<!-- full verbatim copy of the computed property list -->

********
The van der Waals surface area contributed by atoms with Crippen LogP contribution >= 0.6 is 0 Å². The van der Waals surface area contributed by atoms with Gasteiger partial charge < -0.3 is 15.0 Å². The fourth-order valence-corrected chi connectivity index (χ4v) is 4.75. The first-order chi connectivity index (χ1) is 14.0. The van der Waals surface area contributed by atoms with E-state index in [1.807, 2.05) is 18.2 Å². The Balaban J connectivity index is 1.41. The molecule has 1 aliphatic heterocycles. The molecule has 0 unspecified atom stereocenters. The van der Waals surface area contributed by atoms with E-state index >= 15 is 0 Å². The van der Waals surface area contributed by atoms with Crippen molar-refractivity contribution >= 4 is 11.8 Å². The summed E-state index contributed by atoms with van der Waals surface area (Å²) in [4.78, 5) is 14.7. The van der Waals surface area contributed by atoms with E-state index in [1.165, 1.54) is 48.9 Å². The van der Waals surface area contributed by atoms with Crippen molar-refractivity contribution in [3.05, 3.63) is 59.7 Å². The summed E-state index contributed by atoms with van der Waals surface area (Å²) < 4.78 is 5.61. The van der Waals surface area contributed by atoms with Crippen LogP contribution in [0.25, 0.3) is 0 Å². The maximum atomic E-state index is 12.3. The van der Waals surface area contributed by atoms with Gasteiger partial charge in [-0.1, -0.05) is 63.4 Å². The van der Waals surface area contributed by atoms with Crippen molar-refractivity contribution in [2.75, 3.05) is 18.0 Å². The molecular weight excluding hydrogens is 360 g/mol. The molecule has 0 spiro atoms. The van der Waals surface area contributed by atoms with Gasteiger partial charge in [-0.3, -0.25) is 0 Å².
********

The van der Waals surface area contributed by atoms with Crippen LogP contribution >= 0.6 is 0 Å². The van der Waals surface area contributed by atoms with Gasteiger partial charge < -0.3 is 15.0 Å². The fourth-order valence-corrected chi connectivity index (χ4v) is 4.75. The first-order chi connectivity index (χ1) is 14.0. The van der Waals surface area contributed by atoms with E-state index in [1.807, 2.05) is 18.2 Å². The Balaban J connectivity index is 1.41. The molecule has 1 aliphatic heterocycles. The molecule has 0 unspecified atom stereocenters. The van der Waals surface area contributed by atoms with E-state index >= 15 is 0 Å². The van der Waals surface area contributed by atoms with Crippen molar-refractivity contribution >= 4 is 11.8 Å². The summed E-state index contributed by atoms with van der Waals surface area (Å²) in [4.78, 5) is 14.7. The van der Waals surface area contributed by atoms with E-state index in [1.165, 1.54) is 48.9 Å². The van der Waals surface area contributed by atoms with Crippen molar-refractivity contribution in [3.05, 3.63) is 59.7 Å². The summed E-state index contributed by atoms with van der Waals surface area (Å²) < 4.78 is 5.61. The van der Waals surface area contributed by atoms with Crippen LogP contribution in [0.25, 0.3) is 0 Å². The maximum atomic E-state index is 12.3. The van der Waals surface area contributed by atoms with Gasteiger partial charge in [-0.1, -0.05) is 63.4 Å². The van der Waals surface area contributed by atoms with Crippen molar-refractivity contribution in [2.75, 3.05) is 18.0 Å². The molecular weight excluding hydrogens is 360 g/mol. The molecule has 0 spiro atoms. The van der Waals surface area contributed by atoms with Gasteiger partial charge in [-0.3, -0.25) is 0 Å².